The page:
Does anyone need to be told what a Slinky(tm) toy is?? Okay, it is a
very slack spring, 2-7/8" dia x 2-1/2" long, compressed. It will stretch
out to about 5 or 6 feet long without deforming. That's the boring
part. The interesting part is that it "follows" itself. Slosh it from
hand to hand. Put in on the top step of stairs, flip the end down a
step, and watch it walk down stairs, or down an incline. Believe us, no
childhood (or adulthood) is complete without an original steel
Slinky(tm). It was hard for us to find it, but we are glad we did. You
should be too.
is best done with the sacred mother of all novelty items, the original Whoopee Cushion. Marlon Brando owned one. Of course he did, they're both American classics, except the cushion was born in Toronto. Ours is the classic 8" version.
You're buying the drinks and this wacky, yet debonair, bird with a top hat and plastic base (7" tall OA) can't get his fill of water. Get him started, and he dips his beak into your glass repeatedly. How? Fluid inside his glass body condenses from the evaporative cooling of the water off the bird's beak, making it top heavy and dunking it back into the water. The condensate rejoins the liquid pool in the bird's bulb, and he tips up again. Process continues indefinitely. It works, but it's not any more than moderately well made, and not any more than moderately priced. WARNING! The fluid and dye inside the bird can permanently stain, and the bird's glass body can easily be broken. Children are fascinated by the bobbing bird, and the educational possibilities are great. But they should watch him, not fondle him!! Manufacturer warning states this item is not intended for children 8 and under.
2" flywheel in well made metal frame. The trick is the same as it has been for 100 years. Wind the string through the spindle, pull it firmly to set the flywheel spinning, and perform effortless balancing magic on pencil tips, string tightropes, and the like. We tend to forget that bicycles and aircraft navigation both rely heavily on gyroscopic principles. It's never too early to tell the kids. Besides, it's fun.
Or the Swanee whistle. Whatever you call it, this little slide whistle (just consider it the smallest trombone in the universe) has an outsized musical history. No elevator has ever fallen in a cartoon without its accompaniment, and no jug band is complete without one, but Louis Armstrong also played one on his Hot Five recordings, and Ravel even required one in an opera score. In assorted plastic colors with a steel slide, 6-7/8" long x 1/2" dia.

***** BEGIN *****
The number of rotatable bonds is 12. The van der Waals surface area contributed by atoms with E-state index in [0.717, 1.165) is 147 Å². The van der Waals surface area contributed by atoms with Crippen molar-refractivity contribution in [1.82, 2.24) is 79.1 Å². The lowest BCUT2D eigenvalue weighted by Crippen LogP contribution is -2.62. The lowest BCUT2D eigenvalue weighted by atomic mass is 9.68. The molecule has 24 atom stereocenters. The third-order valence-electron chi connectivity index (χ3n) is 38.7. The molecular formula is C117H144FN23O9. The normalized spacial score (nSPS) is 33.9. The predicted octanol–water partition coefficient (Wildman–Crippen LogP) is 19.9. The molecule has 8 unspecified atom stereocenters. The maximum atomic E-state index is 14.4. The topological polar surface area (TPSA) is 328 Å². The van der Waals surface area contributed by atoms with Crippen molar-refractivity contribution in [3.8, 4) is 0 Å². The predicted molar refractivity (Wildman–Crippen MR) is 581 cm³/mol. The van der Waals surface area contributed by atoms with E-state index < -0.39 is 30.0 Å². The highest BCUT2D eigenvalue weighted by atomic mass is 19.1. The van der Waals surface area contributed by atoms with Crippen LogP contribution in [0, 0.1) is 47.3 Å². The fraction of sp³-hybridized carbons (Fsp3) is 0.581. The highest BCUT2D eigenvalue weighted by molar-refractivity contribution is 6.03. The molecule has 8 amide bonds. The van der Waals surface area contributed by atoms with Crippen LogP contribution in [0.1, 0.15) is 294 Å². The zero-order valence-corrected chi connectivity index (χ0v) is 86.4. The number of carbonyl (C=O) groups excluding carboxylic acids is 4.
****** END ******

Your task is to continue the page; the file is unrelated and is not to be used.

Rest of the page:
It could have been called an Alabama Buzzer after Alabama Vest, the man who invented it. Or a Clegghorn, after Thaddeus Von Clegg, the clock master who fabricated the first one. But the hand-crafted 4-3/4" long steel instrument was a simple amusement, and the 1840s were a simple time. So it's simply a kazoo.
Sunprints (or cyanotypes, or photograms) are everyone's favorite photo-sensitivity experiment, from third-graders to graphic artists and fine artists. You pick: The Sunprinters are a dozen 3-15/16" square sheets of photosensitive paper, an acrylic backing sheet and instructions. The large Sunprint Kit has (15) sheets of 12" x 7-3/4" photosensitive paper plus a clear acrylic sheet of the same size. Great for classroom demonstrations, and can be used to make prints from photo negatives as well as interesting effects from opaque or translucent objects. All you add is sunshine and water.
Geology for those with short attention spans? The original Magic Rocks®, of course! Mix the solution in a jar of water, drop in the pebbles, and watch them grow into a forest of multi-color stalagmites. Growth starts in 10 minutes, is impressive in 30 minutes, and complete (up to 4" tall) in 2 hours. Extra credit if you can make it grow stalactites by gluing the pebbles to the bottom of a jar, then pouring the solution in and turning it upside down. Who knows? Maybe it will work. Comes with a set of marine decals to decorate the jar. Definitely not for use with living fish. For ages 10 and up.
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